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Second-generation radioligands for translocator protein (TSPO), an inflammation marker, are confounded by the codominant rs6971 polymorphism that affects binding affinity. The resulting three groups are homozygous for high-affinity state (HH), homozygous for low-affinity state (LL), or heterozygous (HL). We tested if in vitro binding to leukocytes distinguished TSPO genotypes and if genotype could affect clinical studies using the TSPO radioligand [11C]PBR28. In vitro binding to leukocytes and [11C]PBR28 brain imaging were performed in 27 human subjects with known TSPO genotype. Specific [3H]PBR28 binding was measured in prefrontal cortex of 45 schizophrenia patients and 47 controls. Leukocyte binding to PBR28 predicted genotype in all subjects. Brain uptake was ~40% higher in HH than HL subjects. Specific [3H]PBR28 binding in LL controls was negligible, while HH controls had ~80% higher binding than HL controls. After excluding LL subjects, specific binding was 16% greater in schizophrenia patients than controls. This difference was insignificant by itself (P=0.085), but was significant after correcting for TSPO genotype (P=0.011). Our results show that TSPO genotype influences PBR28 binding in vitro and in vivo. Correcting for this genotype increased statistical power in our postmortem study and is recommended for in vivo positron emission tomography studies.
Translocator protein 18kDa (TSPO) is a proposed biomarker for neuroinflammation. Positron emission tomography (PET) can measure the density of this biomarker using radioligands that bind to TSPO.1 The prototypical radioligand [11C](R)-PK 11195 has been used to detect increased TSPO density in diverse disorders characterized by neuroinflammation, including Alzheimer's disease, stroke, multiple sclerosis, rheumatoid arthritis, and frontotemporal dementia.2, 3, 4, 5, 6 However, [11C](R)-PK 11195 has several disadvantages, including low specific-to-nonspecific binding.7 These limitations prompted the development of radioligands with greater specific signal, including [11C]PBR28, [18F]PBR06, [11C]DAA1106, [11C]DPA713, [18F]PBR111, [18F]FEPPA, and [11C]AC-5216.8, 9, 10, 11, 12, 13, 14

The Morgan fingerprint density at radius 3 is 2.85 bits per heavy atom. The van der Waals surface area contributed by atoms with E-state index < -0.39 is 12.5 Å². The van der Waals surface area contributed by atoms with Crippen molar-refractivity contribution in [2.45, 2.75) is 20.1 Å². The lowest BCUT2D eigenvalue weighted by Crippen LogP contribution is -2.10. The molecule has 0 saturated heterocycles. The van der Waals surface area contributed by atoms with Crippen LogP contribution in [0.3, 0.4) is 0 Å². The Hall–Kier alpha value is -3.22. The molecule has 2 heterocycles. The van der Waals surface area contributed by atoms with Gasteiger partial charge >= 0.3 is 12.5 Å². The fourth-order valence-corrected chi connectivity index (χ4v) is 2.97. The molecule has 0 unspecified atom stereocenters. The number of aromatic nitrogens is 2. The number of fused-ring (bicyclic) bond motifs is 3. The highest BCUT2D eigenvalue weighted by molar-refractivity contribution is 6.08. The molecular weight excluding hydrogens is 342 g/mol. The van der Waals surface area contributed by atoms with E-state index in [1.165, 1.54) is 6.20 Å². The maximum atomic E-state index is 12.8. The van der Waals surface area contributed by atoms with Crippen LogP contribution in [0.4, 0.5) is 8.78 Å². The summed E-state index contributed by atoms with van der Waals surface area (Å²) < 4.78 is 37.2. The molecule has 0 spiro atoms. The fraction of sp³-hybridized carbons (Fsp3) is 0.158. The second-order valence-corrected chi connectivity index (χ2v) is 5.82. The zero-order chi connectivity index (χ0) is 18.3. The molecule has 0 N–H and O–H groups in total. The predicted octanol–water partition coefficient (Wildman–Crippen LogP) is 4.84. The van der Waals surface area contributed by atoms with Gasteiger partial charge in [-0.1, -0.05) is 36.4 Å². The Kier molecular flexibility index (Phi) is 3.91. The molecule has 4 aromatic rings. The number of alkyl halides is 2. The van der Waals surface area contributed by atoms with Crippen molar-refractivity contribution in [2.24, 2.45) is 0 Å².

Unfortunately, quantification of binding for all tested second-generation TSPO radioligands is confounded by the expression of two different forms of TSPO, coded by the rs6971 single-nucleotide polymorphism (SNP).15 This SNP in exon 4 of the TSPO gene causes a nonconservative alanine-to-threonine substitution in position 147. Among persons of European ancestry, the predominant form (alanine) has a prevalence of ~70% and high-affinity binding; the polymorphism (threonine) has a prevalence of ~30% and low-affinity binding. The prevalence of three resulting combinations is: 49% for homozygous high-affinity (HH); 9% for homozygous low-affinity (LL); and 42% for heterozygotes (HL) (http://hapmap.ncbi.nlm.nih.gov/cgi-perl/snp_details_phase3?name=rs6971&source=hapmap28_B36&tmpl=snp_details_phase3).